Campaign group, Stop Stansted Expansion (SSE) say they will use latest EU figures showing Ryanair as one of Europe’s biggest polluters in their latest judicial challenge. Currently about 21 million of Ryanair's 130 million passengers in 2018 travelled via Stansted. Ryanair has the highest CO2 emissions (for intra-EU flights) of any European airline. Its flights emitted 9.9 megatonnes of greenhouse gas emissions in 2018, up 6.9% on 2017, and up 49% over the past 5 years. SSE say the added argument of the vast carbon emissions, to only be hugely worsened by expansion to 43 mppa, is another reason why the planning consent by Uttlesford council, for the airport expansion, should be called in for determination by the government. The Communities Secretary James Brokenshire has said his reason for not intervening was that the application does not involve issues of "more than local importance." Carbon emissions are indeed of much more than local significance - it is a global issue. Brian Ross, from SSE said: “You can’t just allow local authorities to approve an increase in carbon emissions as they like. There needs to be national co-ordination.”
Ryanair the biggest but not fastest growing EU airline CO2 emitter – whole airline sector emissions rising very fast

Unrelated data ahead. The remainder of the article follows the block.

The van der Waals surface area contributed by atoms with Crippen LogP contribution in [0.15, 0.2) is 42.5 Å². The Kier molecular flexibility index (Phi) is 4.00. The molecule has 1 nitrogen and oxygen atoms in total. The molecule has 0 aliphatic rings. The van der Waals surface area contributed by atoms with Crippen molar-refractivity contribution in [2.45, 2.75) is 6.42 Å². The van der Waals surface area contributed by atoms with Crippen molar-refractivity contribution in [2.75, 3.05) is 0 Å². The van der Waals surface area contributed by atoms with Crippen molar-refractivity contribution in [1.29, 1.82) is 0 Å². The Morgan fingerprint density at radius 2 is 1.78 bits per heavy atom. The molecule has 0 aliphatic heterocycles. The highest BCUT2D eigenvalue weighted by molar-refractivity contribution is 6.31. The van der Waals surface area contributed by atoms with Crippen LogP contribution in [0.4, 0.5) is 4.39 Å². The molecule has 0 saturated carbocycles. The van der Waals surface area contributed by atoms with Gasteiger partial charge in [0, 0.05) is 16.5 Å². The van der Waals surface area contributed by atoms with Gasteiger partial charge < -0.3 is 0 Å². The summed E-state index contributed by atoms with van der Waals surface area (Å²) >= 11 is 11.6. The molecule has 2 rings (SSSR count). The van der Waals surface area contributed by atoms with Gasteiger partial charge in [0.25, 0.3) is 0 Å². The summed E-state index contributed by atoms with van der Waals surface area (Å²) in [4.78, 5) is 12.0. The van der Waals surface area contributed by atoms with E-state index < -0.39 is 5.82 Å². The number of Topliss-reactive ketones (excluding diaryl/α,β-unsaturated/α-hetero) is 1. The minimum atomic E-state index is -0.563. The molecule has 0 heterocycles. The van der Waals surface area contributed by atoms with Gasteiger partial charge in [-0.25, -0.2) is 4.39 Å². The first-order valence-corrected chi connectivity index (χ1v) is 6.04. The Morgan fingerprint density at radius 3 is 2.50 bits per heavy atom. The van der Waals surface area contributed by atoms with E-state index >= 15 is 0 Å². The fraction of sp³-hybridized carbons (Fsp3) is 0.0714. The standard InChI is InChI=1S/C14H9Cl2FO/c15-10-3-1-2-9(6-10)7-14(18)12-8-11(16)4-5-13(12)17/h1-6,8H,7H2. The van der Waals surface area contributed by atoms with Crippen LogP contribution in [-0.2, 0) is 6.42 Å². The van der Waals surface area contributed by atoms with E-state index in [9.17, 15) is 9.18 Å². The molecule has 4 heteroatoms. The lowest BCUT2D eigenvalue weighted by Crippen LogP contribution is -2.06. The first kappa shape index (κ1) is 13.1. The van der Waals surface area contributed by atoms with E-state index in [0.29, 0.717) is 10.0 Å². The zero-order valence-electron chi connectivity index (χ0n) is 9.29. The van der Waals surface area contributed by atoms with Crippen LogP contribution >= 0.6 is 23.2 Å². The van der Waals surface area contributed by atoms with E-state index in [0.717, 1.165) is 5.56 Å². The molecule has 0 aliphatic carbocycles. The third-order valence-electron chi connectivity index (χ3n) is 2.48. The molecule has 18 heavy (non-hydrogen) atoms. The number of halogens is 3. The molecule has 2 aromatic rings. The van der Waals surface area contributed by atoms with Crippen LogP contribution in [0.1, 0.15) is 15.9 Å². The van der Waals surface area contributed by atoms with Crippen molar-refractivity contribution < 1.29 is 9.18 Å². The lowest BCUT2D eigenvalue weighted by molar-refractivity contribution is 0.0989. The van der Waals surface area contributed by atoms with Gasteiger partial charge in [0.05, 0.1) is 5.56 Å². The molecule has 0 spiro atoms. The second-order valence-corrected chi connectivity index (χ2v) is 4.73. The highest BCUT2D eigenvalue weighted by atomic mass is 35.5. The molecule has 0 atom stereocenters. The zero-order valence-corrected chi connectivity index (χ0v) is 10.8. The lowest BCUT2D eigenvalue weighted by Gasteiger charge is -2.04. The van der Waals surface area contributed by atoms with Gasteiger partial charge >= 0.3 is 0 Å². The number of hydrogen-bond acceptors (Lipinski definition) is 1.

The carbon emissions of 8 airlines for intra-European flights grew even faster than Ryanair last year. Low-cost airlines Jet2 (20% up); TAP (>12% up); EasyJet, Finnair, Wizz (up about 11%); Vueling and Norwegian (over 8%) and Lufthansa all increased CO2 emissions faster than Ryanair, though Ryanair has the highest emissions on European routes in 2018. Transport & Environment (T&E) says the top 10 growing polluters show that aviation’s runaway emissions are a huge problem. But governments have left airlines untaxed and under-regulated compared to other transport. Emissions from intra-European flights account for 40% of the aviation CO2 – the remaining 60% comes from flights to destinations outside Europe. Those are entirely unregulated, not being part of the EU ETS. Aviation regulators are consistently underestimating the extent of the emissions growth in their planning forecasts. The European Aviation Safety Agency (EASA) anticipated a 3.3% increase in carbon emissions on flights within Europe last year, but official data shows they grew 4.9% – or 1.1 megatonnes of CO2 more than expected.